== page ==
Jason Martin

Jason Martin

The reproduction of structures of numbing ugliness seems destined to go on indefinitely. People living in small boxes, and in crowded poorly planned congested cities where hours each day are spent either in cars or on crowded unfriendly sidewalks or poorly maintained and dirty public transportation. In some ways, the New York subway is a minor miracle, and yet it is also a hugely debilitating experience to have to ride every day. The Los Angeles freeways are a form of torture. Both are stress inducing and perceptually crippling experiences. So, when looking at the photos of Auroville, it is hard to process fully the reality — the space, the scale, the relationship to human size.

The landscape of Mississippi Grind is oddly uninhabited. The choices of which diner, which old clothes store, or record shop are there for nostalgia’s sake (by the way, what year was this film meant to be? I ask because NOBODY buys Cadillac’s today, nobody dreams of a ‘white caddy’). This landscape is one of an imagined past, made uncertain, but who cares because its sort of ‘cool’. There is no *present* in this film, and this is its familiar and disquieting quality. For much of newer Hollywood product is made by a generation with no actual memory of the landscape. No memory, really, of *landscape*. No experience of it ‘as’ landscape.

The rise of kitsch is linked to all of this. In my father’s generation (he was born in 1907) the educated were duly educated to have taste. If you were uneducated, you didn’t think about culture — not as the educated classes did. Having taste was elitist, yes, but these divisions existed in different ways in different societies. The American working class had access though, and a tradition, of learning. The difference, in a sense, from that generation to those born after 1980 is that with the rise of marketing came the pressure to own not just commodities, but opinions. And if you have none, buy some anyway. One doesn’t have to learn if one can purchase. The point is that with the rise of National Socialism came the state implementation of cultural propaganda as a tool. The assault on the public began in a sense with the appropriation of volk-kulture by the Nazi cultural ministers and its official sanctioning and validating, and the creation of set associations such as patriotism and obedience.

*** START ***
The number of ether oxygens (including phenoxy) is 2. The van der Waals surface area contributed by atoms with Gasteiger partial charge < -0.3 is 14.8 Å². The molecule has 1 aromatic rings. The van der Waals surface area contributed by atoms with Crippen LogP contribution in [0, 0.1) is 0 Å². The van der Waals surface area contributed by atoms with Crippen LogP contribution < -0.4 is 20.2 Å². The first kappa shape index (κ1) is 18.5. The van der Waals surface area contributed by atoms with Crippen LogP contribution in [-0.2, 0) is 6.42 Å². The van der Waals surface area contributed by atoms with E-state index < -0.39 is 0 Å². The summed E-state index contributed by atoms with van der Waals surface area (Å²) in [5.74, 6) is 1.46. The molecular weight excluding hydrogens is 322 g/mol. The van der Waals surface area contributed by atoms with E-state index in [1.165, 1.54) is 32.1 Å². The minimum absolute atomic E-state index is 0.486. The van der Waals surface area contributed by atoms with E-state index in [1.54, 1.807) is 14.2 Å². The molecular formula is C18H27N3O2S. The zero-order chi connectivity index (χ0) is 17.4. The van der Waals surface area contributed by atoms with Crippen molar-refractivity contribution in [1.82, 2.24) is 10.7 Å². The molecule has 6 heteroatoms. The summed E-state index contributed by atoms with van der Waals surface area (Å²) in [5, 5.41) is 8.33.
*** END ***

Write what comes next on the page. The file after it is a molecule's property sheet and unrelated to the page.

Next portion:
Ibrahim Rauza mosque, Bijapur India. Malik Sandal architect. 1620s.

Ibrahim Rauza mosque, Bijapur India. Malik Sandal architect. 1620s.

Ruth Kluger, in an essay on Broch’s notion of kitsch, writes:

“Horror {film} kitsch typically doesn’t inquire into the sources of violence in the perpetrators and its consequences in the victims. It doesn’t enhance our understanding but simply presents us with stripped images that affect our emotions and don’t engage our critical faculties. Nor does it provide that cathartic breakthrough which Broch called our “irrational” perception of truths that are not accessible to logic.”

Remember that Adorno saw kitsch as a “parody of catharsis”. The mass culture of today, especially in the products produced by Hollywood, exists in a strange dynamic with the audience. The people who, by and large, make studio film and TV are quite affluent, overwhelmingly white, and increasingly cut off from the world of the working class. The world that is presented is a fantasy, but it is a particular sort of fantasy. And perhaps the most significant aspect of this very particular fantasy is the absence of landscape. Rarely is architecture a topic, and even more rarely is physical space presented. If one looks at the films of, say, Pasolini or Fassbinder, one is made is aware of the inscription of political consciousness on the cinematic representation of space and landscape. Even in Hollywood film, from the 1940s all the way through to the 1970s, this is mostly still true. The classic noirs are nothing if not examinations of a new hostile urban city-scape. The architecture of the urban night is one of authoritarian menace and psychoanalytic resonance. One feared the system, one did not look to be rescued by the system. The world was not to be trusted, but it is a concrete actual world unfolding in allegorical space. The representation of it is metaphoric, not propagandistic.

"Dark Passage" (1945). Delmar Daves, dr.